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Cancer is emerging as one of the most serious life threatening diseases in the modern era and its growing prevalence means that it is of immediate worldwide concern.(1) Cancer is a disease characterised by an abnormal growth of cells in which the proliferation of normal cells divide uncontrollably. This can progress to neighbouring tissues and vital organs. (2) Synthetic drugs have made a tremendous contribution to various forms of cancer. However, because of their toxic side-effects and not being able to fulfil their objective of actually controlling tumour growth, the search for the ultimate cure for cancer has led researchers to investigate traditional Chinese herbal medicines (CHMs).(1)(3)
The successful development of anticancer agents from natural products such as vinca alkaloids e.g. vinblastine and vincristine derived from Cantharanthus roseus (2) and taxol, such as paclitaxel isolated from the Pacific Yew tree have allowed research to explore beyond the field of conventional medicine and return to the roots of traditional CHMs.
There has been some contribution to cancer chemotherapy from the East in the use of Chinese herbs. CHMs have been used for thousands of years and they are often used as an alternative treatment to orthodox medicines in the West. (4) CHMs have been used to prevent and treat many kinds of diseases in China, especially autoimmune diseases and tumours. (5),(6) Supporting evidence found that some CHMs have several immunodulatory activities that act on the main players of the immune system, such as B cells, T cells and macrophages and therefore offer promising evidence for the efficacy of medicinal herbs in these diseases.(5)
Oldenlandia diffusa (OD) is a member of the Rabiceae family. (1) It appears to have tremendous use all over the world including countries like Bangladesh and is one of the common herbs used in southern China for malignant tumours like colon cancer and other diseases such as appendicitis, hepatitis, tonsillitis and urethral infection as studied by Xu et al. (7) Evidence from Wong et al found that OD in vivo was able to significantly inhibit the growth of murine renal carcinoma cells in mice and enhance the effect of macrophage function.(6) However, there are few of these in vivo studies supporting its effects. Sadava et al provided evidence that OD has cytotoxic effects on many cell lines including both a lung cancer cell line and a multi-drug resistant (MDR) lung carcinoma cell line. The study also indicate that apoptosis is the pharmacological mode of action of OD. (6)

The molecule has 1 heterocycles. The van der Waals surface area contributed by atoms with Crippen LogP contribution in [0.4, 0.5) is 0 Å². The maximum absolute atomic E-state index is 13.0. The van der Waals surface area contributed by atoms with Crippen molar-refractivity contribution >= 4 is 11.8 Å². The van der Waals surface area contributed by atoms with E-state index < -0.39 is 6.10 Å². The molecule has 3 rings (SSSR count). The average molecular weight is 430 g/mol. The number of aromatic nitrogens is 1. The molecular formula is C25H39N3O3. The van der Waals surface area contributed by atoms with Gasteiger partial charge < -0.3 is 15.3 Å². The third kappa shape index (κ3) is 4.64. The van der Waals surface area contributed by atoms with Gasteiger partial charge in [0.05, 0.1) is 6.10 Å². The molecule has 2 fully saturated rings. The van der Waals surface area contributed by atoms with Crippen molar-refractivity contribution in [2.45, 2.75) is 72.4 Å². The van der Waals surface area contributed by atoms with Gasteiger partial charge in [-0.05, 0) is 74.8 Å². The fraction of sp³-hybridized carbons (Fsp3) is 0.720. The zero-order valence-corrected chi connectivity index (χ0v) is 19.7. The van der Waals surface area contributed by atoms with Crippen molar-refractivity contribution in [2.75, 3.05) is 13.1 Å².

A study by Zhang and Song found the efficacy of a concoction of CHMs including OD in treatment of advance prostate cancer. However, because of the complex nature of the CHM that was used in the study cannot be 100% sure that OD exhibit any cytotoxic effect to prostate cancer cell. (8)
Extraction of OD using various solvents such as water, chloroform, ethanol and methanol gives different constituents and measures of anti-tumour activity. A study by Gupa et al found that the growths of 8 different cell lines were inhibited by the water extract of OD. (4) On the other hand, conflicting studies regarding the cytotoxic of the methanol extract of OD were found. (9) Liang et al found no anti-proliferative effect of the methanol extract of OD, whilst a study by Kim et al found that it exhibited a significant anti-tumour activity. (10) The differences may be due to the duration of OD in methanol - Liang et al refluxed OD in methanol for 4 hours, whereas Kim et al extracted theirs at room temperature for 2 weeks. The differences are multifactorial, and can explain the variation in anti-proliferative effect of the methanol (Liang's refluxing may have inactivated the cytotoxic constitutents, and Kim's longer extraction may have led to a higher concentration). Yadav et al found that the ethanol extract of OD (produced by overnight shaking at room temperature) evokes cancer cells apoptosis.(11) In practice OD is usually given as a tea so the water extract would better represent how people in China would ingest OD.(4)